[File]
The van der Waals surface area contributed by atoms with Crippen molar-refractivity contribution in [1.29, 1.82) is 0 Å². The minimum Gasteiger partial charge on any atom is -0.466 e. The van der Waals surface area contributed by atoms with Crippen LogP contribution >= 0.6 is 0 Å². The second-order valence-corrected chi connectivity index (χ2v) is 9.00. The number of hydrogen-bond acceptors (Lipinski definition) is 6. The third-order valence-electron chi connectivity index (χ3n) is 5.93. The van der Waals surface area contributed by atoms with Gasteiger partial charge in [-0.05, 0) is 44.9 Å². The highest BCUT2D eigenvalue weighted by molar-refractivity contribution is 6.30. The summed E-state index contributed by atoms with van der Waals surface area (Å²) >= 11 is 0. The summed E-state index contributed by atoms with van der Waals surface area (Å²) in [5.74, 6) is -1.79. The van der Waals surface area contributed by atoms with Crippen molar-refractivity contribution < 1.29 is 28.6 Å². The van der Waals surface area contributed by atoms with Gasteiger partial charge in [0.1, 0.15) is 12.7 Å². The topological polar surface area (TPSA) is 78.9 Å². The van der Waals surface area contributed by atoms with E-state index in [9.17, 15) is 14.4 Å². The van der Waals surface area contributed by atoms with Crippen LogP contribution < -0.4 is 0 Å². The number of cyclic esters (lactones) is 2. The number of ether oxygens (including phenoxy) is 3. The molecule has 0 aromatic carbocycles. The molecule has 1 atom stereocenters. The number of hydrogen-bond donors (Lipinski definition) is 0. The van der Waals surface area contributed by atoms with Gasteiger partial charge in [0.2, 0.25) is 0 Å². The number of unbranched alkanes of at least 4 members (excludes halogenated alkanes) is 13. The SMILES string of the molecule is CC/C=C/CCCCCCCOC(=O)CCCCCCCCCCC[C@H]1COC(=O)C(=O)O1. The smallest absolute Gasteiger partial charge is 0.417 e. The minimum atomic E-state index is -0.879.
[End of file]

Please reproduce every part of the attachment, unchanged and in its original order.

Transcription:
The van der Waals surface area contributed by atoms with Crippen molar-refractivity contribution in [1.29, 1.82) is 0 Å². The minimum Gasteiger partial charge on any atom is -0.466 e. The van der Waals surface area contributed by atoms with Crippen LogP contribution >= 0.6 is 0 Å². The second-order valence-corrected chi connectivity index (χ2v) is 9.00. The number of hydrogen-bond acceptors (Lipinski definition) is 6. The third-order valence-electron chi connectivity index (χ3n) is 5.93. The van der Waals surface area contributed by atoms with Gasteiger partial charge in [-0.05, 0) is 44.9 Å². The highest BCUT2D eigenvalue weighted by molar-refractivity contribution is 6.30. The summed E-state index contributed by atoms with van der Waals surface area (Å²) >= 11 is 0. The summed E-state index contributed by atoms with van der Waals surface area (Å²) in [5.74, 6) is -1.79. The van der Waals surface area contributed by atoms with Crippen molar-refractivity contribution < 1.29 is 28.6 Å². The van der Waals surface area contributed by atoms with Gasteiger partial charge in [0.1, 0.15) is 12.7 Å². The topological polar surface area (TPSA) is 78.9 Å². The van der Waals surface area contributed by atoms with E-state index in [9.17, 15) is 14.4 Å². The van der Waals surface area contributed by atoms with Crippen LogP contribution < -0.4 is 0 Å². The number of cyclic esters (lactones) is 2. The number of ether oxygens (including phenoxy) is 3. The molecule has 0 aromatic carbocycles. The molecule has 1 atom stereocenters. The number of hydrogen-bond donors (Lipinski definition) is 0. The van der Waals surface area contributed by atoms with Gasteiger partial charge in [0.2, 0.25) is 0 Å². The number of unbranched alkanes of at least 4 members (excludes halogenated alkanes) is 13. The SMILES string of the molecule is CC/C=C/CCCCCCCOC(=O)CCCCCCCCCCC[C@H]1COC(=O)C(=O)O1. The smallest absolute Gasteiger partial charge is 0.417 e. The minimum atomic E-state index is -0.879.